After a siege of several months, on March 1, 1799, the Russian commander decided to storm the island. For four hours, the allied squadron bombarded the French fortifications on Vido. The cannonade was not yet over when Ushakov gave the order for a landing force of 2,000 troops to proceed. At the same time, the commander’s flagship was attacking the enemy’s coastal batteries. “Continuous, terrible shooting and the thunder of large guns shook all the surroundings... Vido, one might say, was completely blown up by buckshot and not only the trenches... but there was not a single tree left that would not have been damaged by this terrible iron hail,” an eyewitness recalled

A USSR stamp, 5k maroon, Admiral Ushakov.

Vido was taken, which allowed the Russian artillery to bombard Corfu safely and effectively from this high position. In the end, the enemy garrison capitulated. Thanks to the admiral’s intervention, the captured French soldiers were spared, although the Turkish troops wanted to kill them. “Hooray! To the Russian fleet!... I now say to myself: why wasn’t I at Corfu, at least as a midshipman!”  Alexander Suvorov,another great Russian military leader, wrote in admiration. 

A Russian gun from the Russian-Ottoman occupation of Corfu.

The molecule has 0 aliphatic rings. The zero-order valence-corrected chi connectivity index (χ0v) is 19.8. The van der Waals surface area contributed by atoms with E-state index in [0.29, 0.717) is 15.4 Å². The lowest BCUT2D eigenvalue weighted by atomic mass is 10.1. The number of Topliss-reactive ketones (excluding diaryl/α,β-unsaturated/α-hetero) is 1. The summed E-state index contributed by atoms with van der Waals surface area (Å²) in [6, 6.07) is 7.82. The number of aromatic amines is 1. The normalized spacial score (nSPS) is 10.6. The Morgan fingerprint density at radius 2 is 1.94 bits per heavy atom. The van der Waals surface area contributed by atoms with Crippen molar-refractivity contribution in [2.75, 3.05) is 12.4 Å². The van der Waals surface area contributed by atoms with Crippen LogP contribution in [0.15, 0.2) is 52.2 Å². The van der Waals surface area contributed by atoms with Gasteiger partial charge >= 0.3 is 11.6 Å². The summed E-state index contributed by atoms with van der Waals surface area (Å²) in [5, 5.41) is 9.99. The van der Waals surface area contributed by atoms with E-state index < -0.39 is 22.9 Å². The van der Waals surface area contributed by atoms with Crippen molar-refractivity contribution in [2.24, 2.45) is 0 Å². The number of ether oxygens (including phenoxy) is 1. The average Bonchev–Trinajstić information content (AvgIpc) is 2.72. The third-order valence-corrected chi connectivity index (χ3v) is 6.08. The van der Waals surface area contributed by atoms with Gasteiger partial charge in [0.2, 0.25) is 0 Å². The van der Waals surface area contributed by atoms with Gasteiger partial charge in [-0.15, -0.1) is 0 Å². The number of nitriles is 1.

The Mediterranean operation became Fyodor Ushakov’s last major military campaign. In 1807, he retired and went to his village of Alekseyevka in the Tambov province. He devoted the last ten years of his life to the church, prayers and charity. Ushakov often visited the neighboring Sanaksar monastery and - despite his advanced years (he was already over 60) - stood all the church services on foot, together with the monks. During Lent, the naval commander lived in the monastery in a cell specially provided for him.

Sanaksar monastery.

In recognition of his pious life, in 2000, the Russian Orthodox Church included Fyodor Fyodorovich Ushakov on the list of locally revered saints of the Saransk diocese and, in 2004, on the list of all-Russia saints as a righteous warrior. The act of his canonization said: “The strength of his Christian spirit manifested itself not only in glorious victories in the battles for the Fatherland, but also in great mercy, which amazed even the enemy he defeated... The mercy of Admiral Fyodor Ushakov spread to everyone.”

Saint Righteous Warrior Fyodor Ushakov.